Thoughts on Authenticity

July 6, 2008 at 6:32 pm 1 comment

Back in March, at PLA, I remember Karen Hyman talking about authenticity in the lastest issue of Time magazine. It intrigued me enough to cause me to look into the issue of Time and then also interlibrary loan the book, Authenticity: What Consumers Really Want by James H. Gilmore and B. Joseph Pine II.
While the book is definitely geared towards business I think there are lots of ideas that we in the library field can take and use to our advantage with our customers. Gilmore and Pine talk about why we buy what we buy and that currently, people purchase based on how well the items reflect what the person wants to say or project about themselves. Consumers will consider experience and products more real if they have a hand in creating it themselves. What it boils down to is creating an experience that is true to what you say you are.
Steven Bell echoed these sentiments at the FutureTech for Libraries Symposium in June. He explained that we are in an experience economy and that we need to be aware of the expectations that exist regarding services and technology.
So what does this all mean for libraries?  Well, let’s think about a few key questions:

  1. What expectations do users have about your services? Are they positive or negative? Do you meet those expectations, even the negative ones?
  2. Are your customers able to personalize their services? Do you offer pointed email advisories? Can they customize their experience on your library’s website?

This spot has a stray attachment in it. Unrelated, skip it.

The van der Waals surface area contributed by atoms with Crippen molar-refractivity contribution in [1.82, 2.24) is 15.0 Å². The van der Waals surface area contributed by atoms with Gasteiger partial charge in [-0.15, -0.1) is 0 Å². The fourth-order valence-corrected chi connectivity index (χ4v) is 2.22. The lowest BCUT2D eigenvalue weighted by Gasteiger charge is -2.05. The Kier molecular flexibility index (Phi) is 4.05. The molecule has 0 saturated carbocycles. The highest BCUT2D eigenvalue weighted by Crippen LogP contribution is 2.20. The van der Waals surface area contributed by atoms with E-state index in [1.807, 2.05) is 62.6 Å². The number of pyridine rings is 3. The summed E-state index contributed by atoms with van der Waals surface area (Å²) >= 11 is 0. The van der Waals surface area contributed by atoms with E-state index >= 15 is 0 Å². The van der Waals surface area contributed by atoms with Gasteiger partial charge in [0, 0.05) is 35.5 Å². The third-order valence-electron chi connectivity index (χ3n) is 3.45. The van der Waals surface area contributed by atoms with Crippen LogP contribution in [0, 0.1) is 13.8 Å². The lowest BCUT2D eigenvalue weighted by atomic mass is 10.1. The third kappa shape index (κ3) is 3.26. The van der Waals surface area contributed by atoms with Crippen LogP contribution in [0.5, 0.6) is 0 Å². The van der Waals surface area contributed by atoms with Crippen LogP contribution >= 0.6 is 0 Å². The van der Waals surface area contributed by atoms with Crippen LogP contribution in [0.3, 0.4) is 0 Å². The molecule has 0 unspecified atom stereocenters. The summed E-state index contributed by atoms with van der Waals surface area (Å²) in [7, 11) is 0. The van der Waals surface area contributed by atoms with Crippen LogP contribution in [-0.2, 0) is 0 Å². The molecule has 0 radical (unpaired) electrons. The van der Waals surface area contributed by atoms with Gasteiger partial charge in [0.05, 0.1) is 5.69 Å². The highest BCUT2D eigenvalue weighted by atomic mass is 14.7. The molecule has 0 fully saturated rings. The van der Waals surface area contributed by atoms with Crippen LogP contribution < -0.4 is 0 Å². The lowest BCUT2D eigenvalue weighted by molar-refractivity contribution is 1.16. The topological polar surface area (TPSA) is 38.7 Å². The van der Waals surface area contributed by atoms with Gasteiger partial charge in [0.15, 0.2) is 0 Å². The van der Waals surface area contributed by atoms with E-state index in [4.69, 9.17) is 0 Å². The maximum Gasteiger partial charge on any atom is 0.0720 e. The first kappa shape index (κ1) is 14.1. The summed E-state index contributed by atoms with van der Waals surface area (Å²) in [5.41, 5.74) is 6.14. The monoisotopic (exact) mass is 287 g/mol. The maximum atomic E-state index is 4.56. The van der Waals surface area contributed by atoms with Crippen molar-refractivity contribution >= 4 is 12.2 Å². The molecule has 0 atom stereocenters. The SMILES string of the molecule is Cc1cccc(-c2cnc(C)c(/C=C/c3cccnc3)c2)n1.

Gilmore and Pine say “Be what you say you are by finding your very own original way for customers to experience your offering in the places you establish” (p.152). It isn’t an easy proposition. It may take lots of work to make the vision and missions of our institutions to match and exceed positive expectations that people have about libraries of all types.
Important to remember is that “What you’ve done is what you are, and what you do is who you become” (p.218).
Sounds like Kevin Costner in Field of Dreams, “If you build it, they will come.” Maybe that is exactly what we need to do.


Entry filed under: Customer Experience, Leadership, Management of Libraries. Tags: , .

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1 Comment

  • 1. @MCL  |  July 7, 2008 at 3:52 pm

    >>. What expectations do users have about your services?
    >>match and exceed positive expectations that people have about libraries of all types.

    We’ve had three patrons in the last two weeks who have come from other libraries (in one case, four counties away) where they are not getting what they want. Patron pays for ILL service at his local library and they get the wrong edition of the book he requested. (He drove here to see if he could buy a card from us, we don’t sell them. Open Borrowing and what all. We showed him how to use JerseyCat.) Another patron refused to settle her bill at her local library “where they yell at you.” Could we do it for her? Third patron announced to one and all, in ringing tones, “I’m never borrowing books from a library again! I’ll buy them first! [in this economy?]” This because her local library doesn’t believe she returned two books. (Her perception..this is all about patron perception.)
    Times are tough, jobs are disappearing, people are stressed. They expect, now they *need*, courteous support from their libraries. And–gas prices notwithstanding?–they seem to be “shopping” libraries until they find what fits right and feels good and useful.

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